7:16am – It’s a Snow Day here in southern Ontario – more time to get out for a ski and explore Geography online!

Climate change explained

climatOn GeoKnow.net, you will find a whole page of links to help you understand Climate Change. One of the sources listed there is from the Guardian newspaper in the United Kingdom. It has an excellent section called The Ultimate Climate Change FAQs (Frequently Asked Questions) which offers a different way of accessing information – one that may be easier to access rather than wading through paragraphs of information.

Berkeley Earth

WinterTchangeWant climate data? How about data going back to the 1700s and data for 40,000 locations around the world? If you need an example of “big data” this is it – and it’s free and openly accessible for students and educators (and anyone else interested!) and is called Berkeley Earth.

What I found particularly intriguing is that Berkeley Earth is an independent, not-for-profit organization and their data and methods are completely transparent and open to scientific scrutiny. They tell us exactly how they go about their climate analysis and, as mentioned above, provide all their data. Having the data available allows educators to design a plethora of activities for students to learn data mining, mapping and charting and analysis – all with real climate data.

To quote their “About our Data” page, “The Berkeley Earth Surface Temperature Study has … combin[ed] 1.6 billion temperature reports from 16 preexisting data archives. Whenever possible, we have used raw data rather than previously homogenized or edited data. … [T]he current archive contains over 39,000 unique stations. This is roughly five times the 7,280 stations found in the Global Historical Climatology Network Monthly data set (GHCN-M) that has served as the focus of many climate studies. ”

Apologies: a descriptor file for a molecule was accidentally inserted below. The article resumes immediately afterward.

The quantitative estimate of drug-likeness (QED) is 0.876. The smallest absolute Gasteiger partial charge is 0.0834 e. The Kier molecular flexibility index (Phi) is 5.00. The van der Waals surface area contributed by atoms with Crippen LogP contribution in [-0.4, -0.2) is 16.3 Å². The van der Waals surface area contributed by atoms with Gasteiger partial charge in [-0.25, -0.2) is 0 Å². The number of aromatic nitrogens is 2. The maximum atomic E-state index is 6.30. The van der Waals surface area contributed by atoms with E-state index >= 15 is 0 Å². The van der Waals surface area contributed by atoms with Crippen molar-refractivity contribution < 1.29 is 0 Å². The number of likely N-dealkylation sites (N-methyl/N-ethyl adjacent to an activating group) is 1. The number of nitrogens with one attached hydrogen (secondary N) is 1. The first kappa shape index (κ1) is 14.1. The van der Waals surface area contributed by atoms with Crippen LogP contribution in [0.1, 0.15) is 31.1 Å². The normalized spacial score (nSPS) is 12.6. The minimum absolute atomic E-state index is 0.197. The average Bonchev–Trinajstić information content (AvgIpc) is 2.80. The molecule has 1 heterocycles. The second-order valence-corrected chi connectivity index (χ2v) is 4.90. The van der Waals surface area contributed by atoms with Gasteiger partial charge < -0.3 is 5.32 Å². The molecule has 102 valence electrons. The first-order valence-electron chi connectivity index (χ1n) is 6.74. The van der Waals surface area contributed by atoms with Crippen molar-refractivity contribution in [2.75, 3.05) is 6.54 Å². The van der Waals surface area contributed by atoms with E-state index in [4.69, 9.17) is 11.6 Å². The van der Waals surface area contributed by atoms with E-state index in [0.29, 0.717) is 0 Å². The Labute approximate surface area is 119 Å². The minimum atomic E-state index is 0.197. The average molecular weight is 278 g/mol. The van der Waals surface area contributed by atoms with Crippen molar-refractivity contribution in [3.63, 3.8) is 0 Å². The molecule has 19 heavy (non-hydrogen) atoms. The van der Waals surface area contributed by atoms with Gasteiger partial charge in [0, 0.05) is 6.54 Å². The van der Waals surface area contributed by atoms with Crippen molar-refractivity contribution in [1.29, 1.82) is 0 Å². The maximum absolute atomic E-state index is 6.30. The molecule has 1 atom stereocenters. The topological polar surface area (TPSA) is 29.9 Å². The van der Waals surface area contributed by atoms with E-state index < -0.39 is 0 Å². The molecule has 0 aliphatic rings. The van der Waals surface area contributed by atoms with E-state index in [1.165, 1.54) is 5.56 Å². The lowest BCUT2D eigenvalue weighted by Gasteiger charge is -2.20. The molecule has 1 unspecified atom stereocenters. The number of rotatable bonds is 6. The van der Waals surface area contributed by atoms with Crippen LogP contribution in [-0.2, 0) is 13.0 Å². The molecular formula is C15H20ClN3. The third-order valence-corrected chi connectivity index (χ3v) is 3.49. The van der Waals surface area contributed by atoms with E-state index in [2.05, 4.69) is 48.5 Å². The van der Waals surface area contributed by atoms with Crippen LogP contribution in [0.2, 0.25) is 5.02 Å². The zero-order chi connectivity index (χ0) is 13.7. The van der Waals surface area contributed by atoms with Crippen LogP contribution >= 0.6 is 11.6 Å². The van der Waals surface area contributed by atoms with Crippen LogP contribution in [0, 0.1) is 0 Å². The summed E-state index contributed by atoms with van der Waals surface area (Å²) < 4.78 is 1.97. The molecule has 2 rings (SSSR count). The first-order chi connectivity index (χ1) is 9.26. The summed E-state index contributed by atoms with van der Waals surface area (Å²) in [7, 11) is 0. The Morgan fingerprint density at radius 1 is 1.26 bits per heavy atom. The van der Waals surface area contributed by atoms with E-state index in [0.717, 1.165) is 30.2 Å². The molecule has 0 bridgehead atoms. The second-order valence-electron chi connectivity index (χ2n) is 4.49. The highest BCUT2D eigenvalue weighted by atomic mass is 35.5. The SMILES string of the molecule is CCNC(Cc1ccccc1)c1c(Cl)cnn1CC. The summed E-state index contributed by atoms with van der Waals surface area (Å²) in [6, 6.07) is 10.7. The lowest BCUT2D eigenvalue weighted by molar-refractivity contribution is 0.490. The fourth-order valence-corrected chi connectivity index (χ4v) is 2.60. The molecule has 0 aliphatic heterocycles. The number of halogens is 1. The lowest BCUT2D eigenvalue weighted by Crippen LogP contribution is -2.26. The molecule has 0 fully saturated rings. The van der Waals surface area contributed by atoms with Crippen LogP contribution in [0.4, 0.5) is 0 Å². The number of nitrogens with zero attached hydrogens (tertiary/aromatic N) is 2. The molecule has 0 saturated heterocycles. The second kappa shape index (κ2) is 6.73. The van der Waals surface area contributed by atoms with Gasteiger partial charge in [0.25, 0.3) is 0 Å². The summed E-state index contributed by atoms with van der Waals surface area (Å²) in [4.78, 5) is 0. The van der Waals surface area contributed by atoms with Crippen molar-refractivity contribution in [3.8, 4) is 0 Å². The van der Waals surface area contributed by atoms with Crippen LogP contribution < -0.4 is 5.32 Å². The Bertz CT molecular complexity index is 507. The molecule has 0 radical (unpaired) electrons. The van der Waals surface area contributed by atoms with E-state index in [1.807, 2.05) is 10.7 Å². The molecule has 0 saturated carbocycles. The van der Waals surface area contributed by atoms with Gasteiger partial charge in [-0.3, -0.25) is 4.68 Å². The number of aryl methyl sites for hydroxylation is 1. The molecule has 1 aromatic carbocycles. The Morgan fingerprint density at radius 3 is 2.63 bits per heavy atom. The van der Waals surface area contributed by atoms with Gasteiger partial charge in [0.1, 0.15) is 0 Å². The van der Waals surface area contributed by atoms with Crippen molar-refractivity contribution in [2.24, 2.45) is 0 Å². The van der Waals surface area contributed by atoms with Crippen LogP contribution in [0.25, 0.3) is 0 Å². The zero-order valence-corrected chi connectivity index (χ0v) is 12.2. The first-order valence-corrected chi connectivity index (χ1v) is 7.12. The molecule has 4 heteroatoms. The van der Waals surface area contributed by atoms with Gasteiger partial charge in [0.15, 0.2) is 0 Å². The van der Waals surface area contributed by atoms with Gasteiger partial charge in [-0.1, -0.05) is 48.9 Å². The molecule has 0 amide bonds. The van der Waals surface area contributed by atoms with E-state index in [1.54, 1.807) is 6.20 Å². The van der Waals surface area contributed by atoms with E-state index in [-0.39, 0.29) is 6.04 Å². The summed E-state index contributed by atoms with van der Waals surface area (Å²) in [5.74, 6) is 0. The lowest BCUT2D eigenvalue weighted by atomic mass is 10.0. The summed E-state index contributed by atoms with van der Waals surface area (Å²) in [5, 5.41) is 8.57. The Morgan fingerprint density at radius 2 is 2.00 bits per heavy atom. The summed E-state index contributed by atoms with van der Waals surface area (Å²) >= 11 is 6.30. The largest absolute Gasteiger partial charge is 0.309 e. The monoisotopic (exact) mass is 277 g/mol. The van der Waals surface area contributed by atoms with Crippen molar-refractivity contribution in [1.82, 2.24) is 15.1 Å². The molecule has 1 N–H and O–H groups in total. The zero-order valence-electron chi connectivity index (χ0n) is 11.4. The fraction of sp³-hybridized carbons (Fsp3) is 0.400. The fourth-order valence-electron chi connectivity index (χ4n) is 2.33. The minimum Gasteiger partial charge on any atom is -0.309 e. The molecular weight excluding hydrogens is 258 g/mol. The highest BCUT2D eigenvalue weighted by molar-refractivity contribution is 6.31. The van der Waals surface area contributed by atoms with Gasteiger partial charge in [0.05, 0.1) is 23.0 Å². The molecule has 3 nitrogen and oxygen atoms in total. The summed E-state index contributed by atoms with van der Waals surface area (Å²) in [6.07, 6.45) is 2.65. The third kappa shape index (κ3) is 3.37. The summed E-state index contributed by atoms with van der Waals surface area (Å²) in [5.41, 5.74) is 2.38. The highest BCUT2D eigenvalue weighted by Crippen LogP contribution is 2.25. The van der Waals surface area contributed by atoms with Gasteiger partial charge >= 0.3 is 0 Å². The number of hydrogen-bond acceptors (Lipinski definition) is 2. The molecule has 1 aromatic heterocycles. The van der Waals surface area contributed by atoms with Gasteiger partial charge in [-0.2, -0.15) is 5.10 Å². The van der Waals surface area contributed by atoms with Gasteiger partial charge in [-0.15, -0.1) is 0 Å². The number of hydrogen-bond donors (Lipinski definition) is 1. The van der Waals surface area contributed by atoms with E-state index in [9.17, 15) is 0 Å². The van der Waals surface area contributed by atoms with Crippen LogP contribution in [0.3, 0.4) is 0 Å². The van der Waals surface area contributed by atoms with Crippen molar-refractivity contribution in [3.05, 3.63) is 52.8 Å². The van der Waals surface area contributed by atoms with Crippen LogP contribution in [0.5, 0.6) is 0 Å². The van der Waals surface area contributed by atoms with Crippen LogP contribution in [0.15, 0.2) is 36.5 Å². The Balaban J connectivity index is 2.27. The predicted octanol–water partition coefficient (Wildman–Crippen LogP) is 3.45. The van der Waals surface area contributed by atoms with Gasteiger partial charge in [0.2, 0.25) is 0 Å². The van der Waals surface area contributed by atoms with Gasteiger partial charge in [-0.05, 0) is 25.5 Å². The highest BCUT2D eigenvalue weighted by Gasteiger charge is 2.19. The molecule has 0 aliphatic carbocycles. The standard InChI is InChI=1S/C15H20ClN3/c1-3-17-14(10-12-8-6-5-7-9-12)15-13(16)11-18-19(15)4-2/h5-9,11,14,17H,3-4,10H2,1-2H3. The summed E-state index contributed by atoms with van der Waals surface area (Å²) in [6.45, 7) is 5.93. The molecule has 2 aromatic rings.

TO-ClimateChangeFor interest sake, I navigated to the Results by Location page and looked up Toronto, shown here. Incredible! it states, rather matter-of-factly that, based on aggregate historical data, the mean rate of temperature change around Toronto is 5.38°C (±0.41) – higher than I expected, but that seems to fit the model for more northern areas seeing a higher-than-global rate of temperature change.

Interestingly, rather than reporting using specific data from individual stations, with all their inherent sources of error, Berkeley Earth have worked to reduce error by averaging with nearby stations, thus creating a series of averages based on latitude and longitude. For this reason, the data for Toronto are the same as the data for Guelph as they both represent the location: 44.20 N, 80.50 W.

I can envision having students who are new to the notion of climate change (Mmmm, my Gr 7s come to mind…), building a global picture of climate change themselves based on this data and some interesting mapping features in Google Sheets (which we, as a school, use). this sounds like fun!